Since usage of most growth promoter antibiotics as feed additives has been banned by the European Union due to cross-resistance against pathogens and residues in tissues, scientists have searched for alternatives to antibiotics. In this view, aromatic plants and essential oils extracted from these plants are becoming more important due to their antimicrobial effects and the stimulating effect on animal digestive system (Ciftci et al. 2005). Many plants contain extensive variety of phytochemical compounds with antimicrobial activity (Cowan, 1999). Cuminum cyminum (Cumin), an annual plant of the Umbelliferae family, is an important medical herb with antioxidant, anticholesterol and antimicrobial effects (Sagdic et al. 2002). According to Shetty et al. (1994), fungi and yeast were more sensitive to CEO when compared to bacteria. Cumin enhanced the activity and excretion content of bile acids (Platel, 2000; Ayasan, 2011) and also increased pancreas enzymes such as amylase, trypsin, chymotrypsin and lipase in rats (Platel and Srinivasan, 2000). Other researchers have also reported an increase in BW and FCR, with a decreaseing in hematological values hemoglobin (Hb), packed cell volume (PCV),red blood cell (RBC) when using 2% of cumin in broiler diets (Ibrahim et al. 2007). In another experiment, Sema et al. (2007) indicated the potential role of plant volatile oils for the control of some diseases caused by E. coli infections. Propolis (bee glue) is an adhesive, dark yellow to brown colored balsam which smells like resin. It is collected from the buds, leaves and similar parts of trees and other plants like pine, oak, eucalyptus, poplar, chestnut, and so on by bees and mixed with their wax (Seven et al. 2010). More than 200 constituents have been identified in different propolis samples (Orsolić et al. 2004). The composition of raw propolis is generally composed of 50% resin and vegetal balsam, 30% beeswax, 10% essential and aromatic oils and 5% other organic substances (Kumova et al. 2002). Based on the literature, propolis increased FI, BW, flavonoid content, taste improvement, antioxidant and antimicrobial properties (Shalmany and Shivazad, 2006). Antioxidative, cytostatic, anti-mutagenic and immunomodulatory properties of propolis are based on its rich flavonoid, phenolic acid and terpenoid contents (Wang et al. 2004). In addition, based on the study in which the effect of some bee products on immune response of chicken infected with virulent Newcastle disease virus (NDV) evaluated, the mortality rate was reduced in groups infected with virulent NDV and subsequently treated either with propolis or honey when compared with the infected control group (Hegazi et al. 1995). Undoubtedly, plant extracts and propolis, which are considered as alternatives to antibiotics, have a wide range of potential uses. Therefore, determining the effects of these products on human and animal health are of significant importance at present due to the increasing practice of organic agriculture and increasing importance attached to safe nutrient production. So the purpose of this study was to evaluate the effect of dietary CEO and EEP on the performance, blood parameters, immune response and carcass traits of broiler chicks to find out any probable interaction (especially synergic effect) between these two feed additives.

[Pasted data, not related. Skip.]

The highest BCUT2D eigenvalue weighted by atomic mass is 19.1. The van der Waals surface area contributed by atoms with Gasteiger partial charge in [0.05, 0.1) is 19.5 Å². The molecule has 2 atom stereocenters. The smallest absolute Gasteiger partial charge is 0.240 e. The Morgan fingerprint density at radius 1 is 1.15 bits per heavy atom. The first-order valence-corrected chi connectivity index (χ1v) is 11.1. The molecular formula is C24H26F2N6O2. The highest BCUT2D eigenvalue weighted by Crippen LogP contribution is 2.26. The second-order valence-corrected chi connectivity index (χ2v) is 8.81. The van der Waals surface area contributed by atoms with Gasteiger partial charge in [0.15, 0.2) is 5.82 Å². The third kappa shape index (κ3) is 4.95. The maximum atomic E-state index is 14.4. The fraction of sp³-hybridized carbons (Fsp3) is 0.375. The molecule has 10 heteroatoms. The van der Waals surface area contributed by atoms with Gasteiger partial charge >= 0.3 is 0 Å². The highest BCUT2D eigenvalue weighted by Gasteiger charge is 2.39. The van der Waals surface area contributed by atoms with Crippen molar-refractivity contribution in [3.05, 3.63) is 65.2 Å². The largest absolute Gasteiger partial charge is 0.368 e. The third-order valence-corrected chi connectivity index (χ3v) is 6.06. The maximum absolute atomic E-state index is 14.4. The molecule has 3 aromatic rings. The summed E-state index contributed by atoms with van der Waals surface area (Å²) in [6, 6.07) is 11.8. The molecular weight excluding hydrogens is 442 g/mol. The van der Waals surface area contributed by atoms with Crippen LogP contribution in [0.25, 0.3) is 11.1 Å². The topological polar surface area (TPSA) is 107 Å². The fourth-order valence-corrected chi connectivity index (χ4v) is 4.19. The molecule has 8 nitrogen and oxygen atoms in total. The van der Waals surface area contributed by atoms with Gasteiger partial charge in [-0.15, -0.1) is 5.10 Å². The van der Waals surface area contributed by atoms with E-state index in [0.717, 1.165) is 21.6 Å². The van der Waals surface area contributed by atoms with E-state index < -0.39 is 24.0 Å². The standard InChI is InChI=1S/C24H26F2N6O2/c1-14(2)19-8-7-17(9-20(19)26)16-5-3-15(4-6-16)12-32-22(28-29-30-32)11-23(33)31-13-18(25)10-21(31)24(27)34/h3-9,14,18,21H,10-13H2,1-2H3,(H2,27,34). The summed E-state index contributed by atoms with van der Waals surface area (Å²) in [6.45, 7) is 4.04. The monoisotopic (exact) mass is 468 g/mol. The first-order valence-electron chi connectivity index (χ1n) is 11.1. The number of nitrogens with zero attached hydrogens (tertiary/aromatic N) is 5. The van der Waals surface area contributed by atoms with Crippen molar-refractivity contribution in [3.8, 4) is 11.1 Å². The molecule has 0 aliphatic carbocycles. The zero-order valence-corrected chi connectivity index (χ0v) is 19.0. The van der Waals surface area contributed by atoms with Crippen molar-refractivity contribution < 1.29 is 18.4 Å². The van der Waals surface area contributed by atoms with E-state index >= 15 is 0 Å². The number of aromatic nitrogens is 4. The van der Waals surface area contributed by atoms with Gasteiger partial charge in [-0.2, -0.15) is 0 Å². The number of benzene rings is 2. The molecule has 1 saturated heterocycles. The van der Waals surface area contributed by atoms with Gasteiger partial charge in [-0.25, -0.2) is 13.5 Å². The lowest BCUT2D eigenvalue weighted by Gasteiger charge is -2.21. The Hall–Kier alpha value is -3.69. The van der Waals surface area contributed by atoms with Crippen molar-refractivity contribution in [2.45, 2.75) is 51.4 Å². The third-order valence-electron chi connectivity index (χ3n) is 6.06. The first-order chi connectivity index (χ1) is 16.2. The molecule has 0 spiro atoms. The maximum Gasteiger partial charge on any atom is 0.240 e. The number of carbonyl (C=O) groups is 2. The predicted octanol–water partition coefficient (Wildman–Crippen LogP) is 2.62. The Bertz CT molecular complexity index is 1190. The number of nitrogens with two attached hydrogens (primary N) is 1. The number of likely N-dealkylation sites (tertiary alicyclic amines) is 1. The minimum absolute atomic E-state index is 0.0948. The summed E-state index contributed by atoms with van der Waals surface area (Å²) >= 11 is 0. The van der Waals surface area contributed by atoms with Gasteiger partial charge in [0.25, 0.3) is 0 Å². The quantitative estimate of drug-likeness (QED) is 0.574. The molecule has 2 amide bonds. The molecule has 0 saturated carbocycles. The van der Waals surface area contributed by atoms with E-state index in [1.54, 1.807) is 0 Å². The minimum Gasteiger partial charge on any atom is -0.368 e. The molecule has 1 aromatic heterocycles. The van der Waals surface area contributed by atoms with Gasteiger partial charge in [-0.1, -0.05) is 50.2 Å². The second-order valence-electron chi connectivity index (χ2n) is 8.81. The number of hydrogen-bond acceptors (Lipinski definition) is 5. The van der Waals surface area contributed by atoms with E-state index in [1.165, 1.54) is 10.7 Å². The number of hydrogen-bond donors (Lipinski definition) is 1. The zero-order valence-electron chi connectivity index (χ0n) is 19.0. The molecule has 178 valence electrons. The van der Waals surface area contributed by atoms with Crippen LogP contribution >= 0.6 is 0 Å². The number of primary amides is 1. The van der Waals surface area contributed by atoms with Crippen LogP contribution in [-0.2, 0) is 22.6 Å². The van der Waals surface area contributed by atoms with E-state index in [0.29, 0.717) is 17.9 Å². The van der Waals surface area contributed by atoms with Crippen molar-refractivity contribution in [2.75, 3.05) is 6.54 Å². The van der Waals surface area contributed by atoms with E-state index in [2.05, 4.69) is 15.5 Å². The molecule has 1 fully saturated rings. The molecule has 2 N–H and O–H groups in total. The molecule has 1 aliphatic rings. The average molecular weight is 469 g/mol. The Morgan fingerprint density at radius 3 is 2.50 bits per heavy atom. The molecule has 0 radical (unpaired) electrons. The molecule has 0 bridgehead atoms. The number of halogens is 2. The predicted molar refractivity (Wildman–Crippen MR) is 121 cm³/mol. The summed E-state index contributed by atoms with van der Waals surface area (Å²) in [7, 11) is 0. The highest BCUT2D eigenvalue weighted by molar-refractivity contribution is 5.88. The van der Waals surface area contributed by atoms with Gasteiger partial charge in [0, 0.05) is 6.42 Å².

MATERIALS AND METHODS